By Ken J. Rotenberg1, Lucy R. Betts2, and Pamela Qualter3
Trusting is the central issue confronting men and women in contemporary society. Close to the heart of the Shakespeare’s well-known phrase in Hamlet (To be or not to be), the act of being in the social world depends on a person’s decisions to trust or not to trust others almost every moment of every single day. Trust is immensely wide-ranging and spans from trusting the plumber to correctly fix a tap as promised.....to trusting one’s spouse to fulfil his or her promise of fidelity.
Our approach to trust is guided by the Basis, Domain, and Dimension (BDT) framework (Rotenberg, 2012; Rotenberg et. al., 2010). According to the BDT, trust is composed of three bases: (1) reliability or promise fulfilment, (2) emotional trust involving refraining from causing emotional harm (including secret keeping) and (3) honesty, which requires telling the truth and engaging in acts guided by benign rather than malicious intention. The three domains of trust are (a) cognitive and affective regarding the three bases of trusting (e.g., thinking and feeling that a person will keep a promise), (b) behavior-dependent trust, involving depending on others to engage in the three bases of trust (e.g., depending on another to keep a promise), and (c) behaviour-enactment trust (commonly called trustworthiness) that involves engaging in the three bases of trust (e.g., keeping a secret). The bases and domains are qualified by two interrelated dimensions of the target of trust. The two dimensions involve specificity ranging from a very specific person (e.g., your friend Mary) to a very general group of persons (e.g., the United Nations) and familiarity that ranges from a very familiar person to a relatively unfamiliar person or persons. Finally, trust involves reciprocity, especially in dyadic interactions, in which individuals match each others’ trust beliefs and behavior. As a result of those matches individuals establish a relationship that represents a common social history.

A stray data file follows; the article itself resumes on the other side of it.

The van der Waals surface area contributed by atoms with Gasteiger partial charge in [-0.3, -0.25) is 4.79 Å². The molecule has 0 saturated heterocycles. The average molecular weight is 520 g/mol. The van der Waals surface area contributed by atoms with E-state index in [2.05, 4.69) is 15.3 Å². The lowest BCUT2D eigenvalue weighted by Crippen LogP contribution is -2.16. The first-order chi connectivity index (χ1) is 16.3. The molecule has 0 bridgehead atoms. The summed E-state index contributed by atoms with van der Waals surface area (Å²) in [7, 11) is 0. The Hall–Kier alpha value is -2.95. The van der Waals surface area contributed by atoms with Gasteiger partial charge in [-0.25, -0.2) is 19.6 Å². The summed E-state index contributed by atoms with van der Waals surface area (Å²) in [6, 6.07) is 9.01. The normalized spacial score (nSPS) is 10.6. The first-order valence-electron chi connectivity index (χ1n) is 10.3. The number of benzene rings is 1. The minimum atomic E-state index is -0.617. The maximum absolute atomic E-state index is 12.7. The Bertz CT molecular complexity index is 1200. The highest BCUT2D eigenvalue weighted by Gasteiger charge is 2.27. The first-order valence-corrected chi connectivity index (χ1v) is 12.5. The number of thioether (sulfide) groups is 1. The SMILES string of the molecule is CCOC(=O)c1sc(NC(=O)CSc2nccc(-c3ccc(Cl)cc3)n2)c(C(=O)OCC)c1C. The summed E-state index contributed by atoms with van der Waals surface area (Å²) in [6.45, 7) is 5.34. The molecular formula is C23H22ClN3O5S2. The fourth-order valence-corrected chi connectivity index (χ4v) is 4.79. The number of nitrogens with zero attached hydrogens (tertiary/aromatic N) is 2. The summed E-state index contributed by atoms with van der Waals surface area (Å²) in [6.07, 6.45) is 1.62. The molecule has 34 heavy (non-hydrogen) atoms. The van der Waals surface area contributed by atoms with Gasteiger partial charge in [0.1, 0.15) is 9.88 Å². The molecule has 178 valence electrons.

Why is trust important as represented in the BDT framework ? This is demonstrated by the Einstein-type thought experiment which I (Ken J. Rotenberg) have had audiences engage in when I give talks on the topic. You might wish to take part in this thought experiment. Imagine the following: you cannot trust your friends to keep your personal information confidential, you cannot trust your partner to honesty manage your joint bank account, you cannot trust your work colleagues to maintain confidentiality of your joint work reports (out of reach of unwanted others), you cannot trust your line manager to honesty convey your performance to higher ups, you cannot trust your bank to keep your banking details confidential, you cannot trust politicians to fulfil their promises to maintain national (and your own) safety. Keep these in your “minds eye” and you will see that holding low trust will literally transfix you – you cannot actively engage with virtually anyone in your social environment: your friend, your romantic partner, your work colleagues, your line manager, your bank, and your politicians. Because of your low trusting beliefs you could not depend on them to keep promises, keep secrets, and act honesty. You would withdraw from social relationships. Furthermore, you would tend to reciprocate those behaviors in the form of not being inclined to keep promises you made to others, secrets you were told by others, and not acting in an honest fashion towards them.
Finally, imagine that whole nations of people (i.e., the United States) held such low trust beliefs – the result would be equivalent to a power meltdown across the country. This would cause a gridlock evidenced by no -- or at worst a negative form of -- social interaction. For these reasons contemporary psychologists believe that trust is essential to the functioning of individuals and to the survival of societies around the world. In order to counteract the potential effect of the loss of trust, please try to think about being very trusting now.